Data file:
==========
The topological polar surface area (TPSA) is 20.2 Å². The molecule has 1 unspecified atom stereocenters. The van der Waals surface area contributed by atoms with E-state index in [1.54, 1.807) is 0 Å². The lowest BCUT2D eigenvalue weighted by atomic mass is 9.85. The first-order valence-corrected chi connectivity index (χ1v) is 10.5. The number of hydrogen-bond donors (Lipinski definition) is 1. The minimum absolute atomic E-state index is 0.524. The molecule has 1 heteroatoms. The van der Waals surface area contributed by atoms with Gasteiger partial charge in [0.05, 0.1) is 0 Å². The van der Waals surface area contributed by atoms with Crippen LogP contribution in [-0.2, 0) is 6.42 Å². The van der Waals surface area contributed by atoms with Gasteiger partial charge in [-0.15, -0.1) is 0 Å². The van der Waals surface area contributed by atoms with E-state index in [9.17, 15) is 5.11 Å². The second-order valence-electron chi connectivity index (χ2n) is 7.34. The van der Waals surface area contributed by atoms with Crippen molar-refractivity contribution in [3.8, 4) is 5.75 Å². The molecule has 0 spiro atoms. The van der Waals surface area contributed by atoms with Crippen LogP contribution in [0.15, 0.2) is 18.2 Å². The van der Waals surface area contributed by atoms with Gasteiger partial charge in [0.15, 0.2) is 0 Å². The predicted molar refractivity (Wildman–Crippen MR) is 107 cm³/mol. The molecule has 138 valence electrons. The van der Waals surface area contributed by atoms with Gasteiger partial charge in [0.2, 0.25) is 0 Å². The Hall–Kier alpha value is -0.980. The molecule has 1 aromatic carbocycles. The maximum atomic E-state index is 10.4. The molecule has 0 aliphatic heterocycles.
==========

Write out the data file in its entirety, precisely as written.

The topological polar surface area (TPSA) is 20.2 Å². The molecule has 1 unspecified atom stereocenters. The van der Waals surface area contributed by atoms with E-state index in [1.54, 1.807) is 0 Å². The lowest BCUT2D eigenvalue weighted by atomic mass is 9.85. The first-order valence-corrected chi connectivity index (χ1v) is 10.5. The number of hydrogen-bond donors (Lipinski definition) is 1. The minimum absolute atomic E-state index is 0.524. The molecule has 1 heteroatoms. The van der Waals surface area contributed by atoms with Gasteiger partial charge in [0.05, 0.1) is 0 Å². The van der Waals surface area contributed by atoms with Crippen LogP contribution in [-0.2, 0) is 6.42 Å². The van der Waals surface area contributed by atoms with Gasteiger partial charge in [-0.15, -0.1) is 0 Å². The van der Waals surface area contributed by atoms with E-state index in [9.17, 15) is 5.11 Å². The second-order valence-electron chi connectivity index (χ2n) is 7.34. The van der Waals surface area contributed by atoms with Crippen molar-refractivity contribution in [3.8, 4) is 5.75 Å². The molecule has 0 spiro atoms. The van der Waals surface area contributed by atoms with Crippen LogP contribution in [0.15, 0.2) is 18.2 Å². The van der Waals surface area contributed by atoms with Gasteiger partial charge in [0.15, 0.2) is 0 Å². The predicted molar refractivity (Wildman–Crippen MR) is 107 cm³/mol. The molecule has 138 valence electrons. The van der Waals surface area contributed by atoms with Gasteiger partial charge in [0.2, 0.25) is 0 Å². The Hall–Kier alpha value is -0.980. The molecule has 1 aromatic carbocycles. The maximum atomic E-state index is 10.4. The molecule has 0 aliphatic heterocycles.